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duties.

of assets.

Division to share of the said High Court of Justice appointed after the passing of

this Act shall, so far as the state of business in the said division will admit, share with the judges mentioned in section thirtyseven of the principal Act the duty of holding sittings for trials by jury in London and Middlesex, and sittings under commissions

of assize, oyer and terminer, and gaol delivery. Administration 10. In the administration by the court of the assets of any

person who may die after the commencement of this Act, and whose estate may prove to be insufficient for the payment in full of his debts and liabilities, and in the winding-up of any company under the Companies Acts, 1862 and 1867, whose assets may prove to be insufficient for the payment of its debts and liabilities and the costs of winding-up, the same rules shall prevail and be observed as to the respective rights of secured and unsecured creditors, and as to debts and liabilities provable, and as to the valuation of annuities, and future, and contingent liabilities respectively, as may be in force for the time being under the Law of Bankruptcy with respect to the estates of persons adjudged bankrupt; and all persons who in any such case would be entitled to prove for and receive dividends out of the estate of any such deceased person, or out of the assets of any such company, may come in under the decree or order for the admistration of such estate, or under the winding-up of such company, and make such claims against the same as they

may respectively be entitled to by virtue of this Act.(a) Provision as to 11. Subject to any rules of court and to the provisions of the

for any plaintiff (subject principal Act

, and this Act, and to the power of transfer, every to rules) to person by whom any cause or matter may be commenced in the division he will said High Court of Justice shall assign such cause or matter to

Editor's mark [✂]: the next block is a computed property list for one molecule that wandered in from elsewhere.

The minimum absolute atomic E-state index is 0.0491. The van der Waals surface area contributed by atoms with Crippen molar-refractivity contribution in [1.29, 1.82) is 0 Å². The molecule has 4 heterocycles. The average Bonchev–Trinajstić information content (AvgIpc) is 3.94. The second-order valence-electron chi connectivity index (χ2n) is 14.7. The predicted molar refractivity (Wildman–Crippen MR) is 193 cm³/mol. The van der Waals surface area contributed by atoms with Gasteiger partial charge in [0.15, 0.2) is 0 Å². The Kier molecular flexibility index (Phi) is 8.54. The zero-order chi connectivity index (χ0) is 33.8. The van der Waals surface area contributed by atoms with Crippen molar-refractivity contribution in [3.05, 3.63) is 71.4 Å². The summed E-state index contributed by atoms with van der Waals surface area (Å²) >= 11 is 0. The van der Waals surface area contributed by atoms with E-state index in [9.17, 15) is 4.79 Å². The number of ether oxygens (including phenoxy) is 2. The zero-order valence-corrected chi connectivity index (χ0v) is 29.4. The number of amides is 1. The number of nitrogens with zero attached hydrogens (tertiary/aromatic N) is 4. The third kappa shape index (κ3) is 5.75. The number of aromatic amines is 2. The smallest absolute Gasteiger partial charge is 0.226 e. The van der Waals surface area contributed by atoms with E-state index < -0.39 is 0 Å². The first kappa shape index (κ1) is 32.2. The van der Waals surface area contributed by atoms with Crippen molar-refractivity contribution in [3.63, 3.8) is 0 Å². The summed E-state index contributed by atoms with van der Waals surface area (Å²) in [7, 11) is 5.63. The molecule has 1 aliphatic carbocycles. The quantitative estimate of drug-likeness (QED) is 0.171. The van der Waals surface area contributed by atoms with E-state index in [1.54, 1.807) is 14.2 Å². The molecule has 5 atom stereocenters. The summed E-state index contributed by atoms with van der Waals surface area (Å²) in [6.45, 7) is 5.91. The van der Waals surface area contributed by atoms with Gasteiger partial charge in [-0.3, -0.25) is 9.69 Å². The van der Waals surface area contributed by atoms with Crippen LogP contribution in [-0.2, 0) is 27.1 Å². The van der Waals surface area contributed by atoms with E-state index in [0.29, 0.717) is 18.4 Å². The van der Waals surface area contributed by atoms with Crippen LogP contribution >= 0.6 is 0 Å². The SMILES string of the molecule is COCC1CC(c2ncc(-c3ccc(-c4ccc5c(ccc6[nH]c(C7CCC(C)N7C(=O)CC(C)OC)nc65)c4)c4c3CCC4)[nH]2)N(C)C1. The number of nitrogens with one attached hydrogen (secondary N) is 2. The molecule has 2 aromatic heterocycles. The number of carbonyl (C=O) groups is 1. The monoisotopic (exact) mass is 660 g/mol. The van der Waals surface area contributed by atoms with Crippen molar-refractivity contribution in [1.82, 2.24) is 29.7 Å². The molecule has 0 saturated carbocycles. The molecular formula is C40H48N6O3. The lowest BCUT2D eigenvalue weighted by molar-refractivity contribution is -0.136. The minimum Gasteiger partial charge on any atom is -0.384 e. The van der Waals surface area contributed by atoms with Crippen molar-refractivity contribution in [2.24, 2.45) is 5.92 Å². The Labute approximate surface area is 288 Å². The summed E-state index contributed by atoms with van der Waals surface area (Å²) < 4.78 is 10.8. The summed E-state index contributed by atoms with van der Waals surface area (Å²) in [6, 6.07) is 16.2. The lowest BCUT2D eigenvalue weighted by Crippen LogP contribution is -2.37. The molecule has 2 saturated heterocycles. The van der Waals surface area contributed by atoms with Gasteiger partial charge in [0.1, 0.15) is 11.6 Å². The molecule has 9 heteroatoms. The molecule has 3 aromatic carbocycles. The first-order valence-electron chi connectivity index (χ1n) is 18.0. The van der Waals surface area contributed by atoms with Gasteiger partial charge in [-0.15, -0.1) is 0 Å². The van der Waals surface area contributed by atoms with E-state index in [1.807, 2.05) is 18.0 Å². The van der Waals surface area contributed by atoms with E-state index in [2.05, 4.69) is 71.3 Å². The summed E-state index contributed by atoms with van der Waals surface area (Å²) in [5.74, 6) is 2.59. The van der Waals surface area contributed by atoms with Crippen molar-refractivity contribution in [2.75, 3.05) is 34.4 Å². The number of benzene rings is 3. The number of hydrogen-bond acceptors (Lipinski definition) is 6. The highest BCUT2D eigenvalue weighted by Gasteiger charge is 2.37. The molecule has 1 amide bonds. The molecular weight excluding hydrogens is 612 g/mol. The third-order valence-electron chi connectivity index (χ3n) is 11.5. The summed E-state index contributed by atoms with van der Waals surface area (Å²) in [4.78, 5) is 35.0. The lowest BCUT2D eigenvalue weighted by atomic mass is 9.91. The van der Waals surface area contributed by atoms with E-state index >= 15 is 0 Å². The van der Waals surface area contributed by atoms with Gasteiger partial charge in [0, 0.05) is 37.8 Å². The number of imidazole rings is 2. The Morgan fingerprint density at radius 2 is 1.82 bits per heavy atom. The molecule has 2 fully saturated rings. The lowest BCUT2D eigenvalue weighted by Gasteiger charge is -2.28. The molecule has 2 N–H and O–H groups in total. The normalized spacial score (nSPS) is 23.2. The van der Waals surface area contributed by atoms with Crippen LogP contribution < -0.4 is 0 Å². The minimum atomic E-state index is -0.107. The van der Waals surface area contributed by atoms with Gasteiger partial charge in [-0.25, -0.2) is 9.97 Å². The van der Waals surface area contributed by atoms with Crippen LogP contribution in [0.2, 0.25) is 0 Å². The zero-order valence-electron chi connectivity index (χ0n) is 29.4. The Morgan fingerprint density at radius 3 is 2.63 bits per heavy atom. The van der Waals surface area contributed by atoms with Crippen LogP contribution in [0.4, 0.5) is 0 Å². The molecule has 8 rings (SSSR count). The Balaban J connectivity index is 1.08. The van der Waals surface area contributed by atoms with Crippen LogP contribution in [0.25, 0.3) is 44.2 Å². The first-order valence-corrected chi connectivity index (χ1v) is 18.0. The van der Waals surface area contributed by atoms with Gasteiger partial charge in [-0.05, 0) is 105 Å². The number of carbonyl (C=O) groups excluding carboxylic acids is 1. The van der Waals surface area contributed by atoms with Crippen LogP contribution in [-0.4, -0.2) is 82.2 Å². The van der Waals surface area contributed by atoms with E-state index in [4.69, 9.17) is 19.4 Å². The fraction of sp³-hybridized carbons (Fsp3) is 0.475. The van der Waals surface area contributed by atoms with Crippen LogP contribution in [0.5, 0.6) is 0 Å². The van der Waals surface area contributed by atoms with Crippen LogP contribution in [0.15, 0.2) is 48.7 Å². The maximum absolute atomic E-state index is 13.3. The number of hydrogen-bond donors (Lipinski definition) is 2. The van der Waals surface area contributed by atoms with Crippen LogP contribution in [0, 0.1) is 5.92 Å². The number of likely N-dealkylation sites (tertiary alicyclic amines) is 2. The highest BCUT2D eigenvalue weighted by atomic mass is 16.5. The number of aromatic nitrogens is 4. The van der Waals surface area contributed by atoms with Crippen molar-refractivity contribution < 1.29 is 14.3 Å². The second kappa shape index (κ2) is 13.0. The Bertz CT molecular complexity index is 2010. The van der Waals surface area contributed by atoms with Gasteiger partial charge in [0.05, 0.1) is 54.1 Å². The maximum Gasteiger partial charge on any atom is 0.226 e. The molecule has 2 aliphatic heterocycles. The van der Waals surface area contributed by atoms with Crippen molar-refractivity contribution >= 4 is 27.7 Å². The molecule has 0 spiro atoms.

one of the divisions of the said High Court as he may think fit,
by marking the document by which the same is commenced with
the name of such division, and giving notice thereof to the proper
officer of the court: Provided that-
(1.) All interlocutory and other steps and proceedings in or

before the said High Court in any cause or matter sub-
sequent to the commencement thereof, shall be taken
subject to any rules of court and to the power of
transfer) in the division of the said High Court, to
which such cause or matter is for the time being

attached ; and (2.) If any plaintiff or petitioner shall at any time assign his

cause or matter to any division of the said High Court

choose in what

sue.

(a) This section does not interfere with an executor's right of retainer: (Lee'v. Nuttall (No. 2), 41 L. T. 363 ; 12 Ch. Div. 61; 48 L. J. 616, Ch.) A registered judgment still has priority over other creditors : (Smith v. Morgan, 5 0. P. Div. 337; Winehouse v. Winehouse, 46 L. T. 362; Van Ghelnive v.

Nevinckx, 47 L. T. 46.)

to which, according to the rules of court, or the provi-
sions of the principal Act or this Act, the same ought
not to be assigned, the court, or any judge of such
division, upon being informed thereof, may, on a sum-
mary application at any stage of the cause or matter,
direct the same to be transferred to the division of the
said court to which, according to such rules or provi-
sions, the same ought to have been assigned, or he may,
if he think it expedient so to do, retain the same in the
division in which the same was commenced ; and all
steps and proceedings whatsoever taken by the plaintiff
or petitioner, or by any other party in any such cause or
matter, and all orders made therein by the court or any
judge thereof before any such transfer shall be valid and
effectual to all intents and purposes in the same manner
as if the same respectively had been taken and made in
the proper division of the said court to which such cause

or matter ought to have assigned ; and
(3.) Subject to rules of court, a person commencing any cause

or matter shall not assign the same to the Probate,
Divorce, and Admiralty Division unless he would have
been entitled to commence the same in the Court of
Probate, or in the Court for Divorce and Matrimonial
Causes, or in the High Court of Admiralty, if this Act

had not passed. 12. Every appeal to the Court of Appeal shall, when the Sittings of Court

of Appeal. subject-matter of the appeal is a final order, decree, or judgment, be heard before not less than three judges of the said court sitting together, and shall, when the subject-matter of the appeal is an interlocutory order, decree, or judgment, be heard before not less than two judges of the said court sitting together.